09:00 - 10:30 Visit Science Mall or Depart Glasgow Science Centre

Hi, I'm DessyDessy the Curious Duck is star of the show

Glasgow Science Centre pioneers planetarium first for primary schools 

On Tuesday (1st Feb 2005) Glasgow Science Centre (which has one of the finest planetariums in Europe – the ScottishPower Planetarium) premiered a UK first; a planetarium show especially designed for the P1-P3 age group.  The bright interactive show has been developed using GSC’s in-house talent and the skills of scriptwriter Johanna Hall (of Balamory fame). The star of the show is Dessy the Duck - the show takes its name from his inquisitive character and blends animation, sound and twinkling stars under the planetarium dome to create a lovely children's story all about the young duck's interest in the night sky. The show won't be available to the general public until Easter 2005.

2004-2005 Education Guide
out now! 

Contact the Education Bookings Team on 0141 420 5000 to receive a copy. 

Unlimited Free Admission for School Teachers to the Glasgow Science Centre's Science Mall
Spaces must be pre-booked through 0141 420 5000 (call centre).

The tale follows Dessy’s quizzical observations of the changing shape of the moon, reflected in his pond. His friends Oscar (a wise old owl) and Flora (a somewhat feisty firefly) are on hand to help Dessy as he learns about the phases of the moon and gazes in wonder at the stars as he finds out how to spot constellations such as Orion the Hunter and The Plough. Dessy and Oscar even take a trip into space courtesy of Flora’s magic stardust.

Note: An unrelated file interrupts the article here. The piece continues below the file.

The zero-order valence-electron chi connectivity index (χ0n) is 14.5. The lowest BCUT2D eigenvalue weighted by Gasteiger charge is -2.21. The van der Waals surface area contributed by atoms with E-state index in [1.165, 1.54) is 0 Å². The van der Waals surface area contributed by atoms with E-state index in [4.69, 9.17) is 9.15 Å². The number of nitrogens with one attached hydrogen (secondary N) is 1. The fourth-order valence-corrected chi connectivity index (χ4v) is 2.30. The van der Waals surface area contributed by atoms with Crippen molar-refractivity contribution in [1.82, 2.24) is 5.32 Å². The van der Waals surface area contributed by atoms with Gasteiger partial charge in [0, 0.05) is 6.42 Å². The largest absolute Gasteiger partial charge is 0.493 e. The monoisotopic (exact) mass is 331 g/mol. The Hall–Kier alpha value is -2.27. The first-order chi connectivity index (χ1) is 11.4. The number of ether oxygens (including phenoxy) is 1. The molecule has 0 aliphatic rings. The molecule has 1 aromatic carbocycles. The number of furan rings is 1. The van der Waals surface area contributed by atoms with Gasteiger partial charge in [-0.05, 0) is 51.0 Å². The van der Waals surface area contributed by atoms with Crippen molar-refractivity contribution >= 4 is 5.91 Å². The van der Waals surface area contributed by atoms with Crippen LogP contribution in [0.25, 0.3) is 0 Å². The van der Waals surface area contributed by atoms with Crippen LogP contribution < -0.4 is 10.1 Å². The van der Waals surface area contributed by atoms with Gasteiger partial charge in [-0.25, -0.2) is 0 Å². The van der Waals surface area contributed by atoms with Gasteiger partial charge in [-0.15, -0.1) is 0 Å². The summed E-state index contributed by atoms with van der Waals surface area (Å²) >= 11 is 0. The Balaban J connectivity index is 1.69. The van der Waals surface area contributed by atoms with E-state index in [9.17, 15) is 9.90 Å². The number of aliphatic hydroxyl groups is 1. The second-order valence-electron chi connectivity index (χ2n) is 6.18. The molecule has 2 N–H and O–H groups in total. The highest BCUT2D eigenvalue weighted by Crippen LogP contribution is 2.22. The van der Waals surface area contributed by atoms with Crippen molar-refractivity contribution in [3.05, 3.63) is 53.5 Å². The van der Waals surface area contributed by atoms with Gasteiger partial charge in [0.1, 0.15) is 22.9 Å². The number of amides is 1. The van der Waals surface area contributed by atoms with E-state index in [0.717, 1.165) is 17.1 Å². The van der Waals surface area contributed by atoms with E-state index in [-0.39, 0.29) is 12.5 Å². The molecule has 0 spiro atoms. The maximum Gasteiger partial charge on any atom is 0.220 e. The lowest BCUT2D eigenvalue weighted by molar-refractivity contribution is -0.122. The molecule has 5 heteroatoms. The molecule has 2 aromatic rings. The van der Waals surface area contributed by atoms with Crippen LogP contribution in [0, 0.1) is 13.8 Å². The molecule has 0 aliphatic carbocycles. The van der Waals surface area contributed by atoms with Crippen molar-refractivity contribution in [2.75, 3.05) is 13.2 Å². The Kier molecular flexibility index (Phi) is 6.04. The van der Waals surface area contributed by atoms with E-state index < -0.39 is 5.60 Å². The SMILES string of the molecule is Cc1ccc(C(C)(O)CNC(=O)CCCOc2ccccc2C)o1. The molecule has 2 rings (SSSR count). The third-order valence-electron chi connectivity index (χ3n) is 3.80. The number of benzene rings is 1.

Professor John Brown, Astronomer Royal for Scotland, said of the show: “I just watched the Dessy the Duck preview and think it's great. It will increase both the outreach community and the ScottishPower Planetarium attendance."

Glasgow Science Centre’s Primary and Pre 5 educationalist, Dr Sharon Macnab, explains how the show will benefit teachers too: “Dessy the Curious Duck is a great, visual way for young children to access topics which might be challenging to explain in the classroom.  It also means that younger children are now able to take advantage of the facilities of our planetarium.” 

“The show has been designed to be curriculum linked - linking to Earth & Space- Earth in Space Level A and B. In addition to the narrated story, the Centre’s enthusiastic astronomy team is on hand during the show to point things out in the night sky and recap on learning points at the close of the show.”

 “Many children will not have seen a night-sky clear of light pollution and the planetarium gives them an unrivalled view of the heavens in a fun, educational way. At Glasgow Science Centre we want to foster a life long interest and a sense of wonder about the night sky. Dessy the Duck is a perfect way of doing just that.”

Introduction to the National Priorities in Education websiteNational Priorities in Education Website
Lots of videos of talking heads talking lots of sense.

This website, hosted by SITC, offers support to schools and education authorities taking forward the implementation of the National Priorities in Education and will be continually updated to reflect new developments. As well as all the information provided in the support pack for schools and the CD-ROM, the site contains individual school data.

It is important to remember that this site and the other support materials available offer help, not direction. The site would be best viewed as a resource for reference as and when required.